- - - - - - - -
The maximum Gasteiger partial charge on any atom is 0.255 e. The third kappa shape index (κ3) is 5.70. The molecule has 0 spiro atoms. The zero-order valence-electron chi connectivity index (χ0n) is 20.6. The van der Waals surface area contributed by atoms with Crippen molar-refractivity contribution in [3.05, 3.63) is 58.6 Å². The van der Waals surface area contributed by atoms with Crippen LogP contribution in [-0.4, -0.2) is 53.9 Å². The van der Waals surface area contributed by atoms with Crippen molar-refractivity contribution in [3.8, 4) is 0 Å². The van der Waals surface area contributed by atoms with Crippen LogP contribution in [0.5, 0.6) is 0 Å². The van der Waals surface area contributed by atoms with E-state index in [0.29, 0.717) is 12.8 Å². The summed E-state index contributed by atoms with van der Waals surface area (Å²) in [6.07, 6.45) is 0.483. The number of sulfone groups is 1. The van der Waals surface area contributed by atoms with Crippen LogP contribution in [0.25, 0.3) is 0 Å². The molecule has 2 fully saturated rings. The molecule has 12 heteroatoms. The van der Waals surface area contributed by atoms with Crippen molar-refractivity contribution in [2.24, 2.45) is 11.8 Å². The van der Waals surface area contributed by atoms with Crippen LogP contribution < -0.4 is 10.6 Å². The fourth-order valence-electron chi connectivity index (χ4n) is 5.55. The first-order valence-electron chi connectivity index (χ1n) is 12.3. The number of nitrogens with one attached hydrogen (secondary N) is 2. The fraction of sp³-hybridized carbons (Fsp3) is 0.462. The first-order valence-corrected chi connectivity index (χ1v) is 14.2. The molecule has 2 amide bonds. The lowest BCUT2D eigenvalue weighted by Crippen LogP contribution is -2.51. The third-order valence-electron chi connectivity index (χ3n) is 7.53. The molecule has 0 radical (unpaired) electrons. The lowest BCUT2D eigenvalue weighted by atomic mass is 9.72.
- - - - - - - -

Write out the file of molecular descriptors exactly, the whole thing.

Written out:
The maximum Gasteiger partial charge on any atom is 0.255 e. The third kappa shape index (κ3) is 5.70. The molecule has 0 spiro atoms. The zero-order valence-electron chi connectivity index (χ0n) is 20.6. The van der Waals surface area contributed by atoms with Crippen molar-refractivity contribution in [3.05, 3.63) is 58.6 Å². The van der Waals surface area contributed by atoms with Crippen LogP contribution in [-0.4, -0.2) is 53.9 Å². The van der Waals surface area contributed by atoms with Crippen molar-refractivity contribution in [3.8, 4) is 0 Å². The van der Waals surface area contributed by atoms with Crippen LogP contribution in [0.5, 0.6) is 0 Å². The van der Waals surface area contributed by atoms with E-state index in [0.29, 0.717) is 12.8 Å². The summed E-state index contributed by atoms with van der Waals surface area (Å²) in [6.07, 6.45) is 0.483. The number of sulfone groups is 1. The van der Waals surface area contributed by atoms with Crippen LogP contribution in [0.25, 0.3) is 0 Å². The molecule has 2 fully saturated rings. The molecule has 12 heteroatoms. The van der Waals surface area contributed by atoms with Crippen molar-refractivity contribution in [2.24, 2.45) is 11.8 Å². The van der Waals surface area contributed by atoms with Crippen LogP contribution < -0.4 is 10.6 Å². The fourth-order valence-electron chi connectivity index (χ4n) is 5.55. The first-order valence-electron chi connectivity index (χ1n) is 12.3. The number of nitrogens with one attached hydrogen (secondary N) is 2. The fraction of sp³-hybridized carbons (Fsp3) is 0.462. The first-order valence-corrected chi connectivity index (χ1v) is 14.2. The molecule has 2 amide bonds. The lowest BCUT2D eigenvalue weighted by Crippen LogP contribution is -2.51. The third-order valence-electron chi connectivity index (χ3n) is 7.53. The molecule has 0 radical (unpaired) electrons. The lowest BCUT2D eigenvalue weighted by atomic mass is 9.72.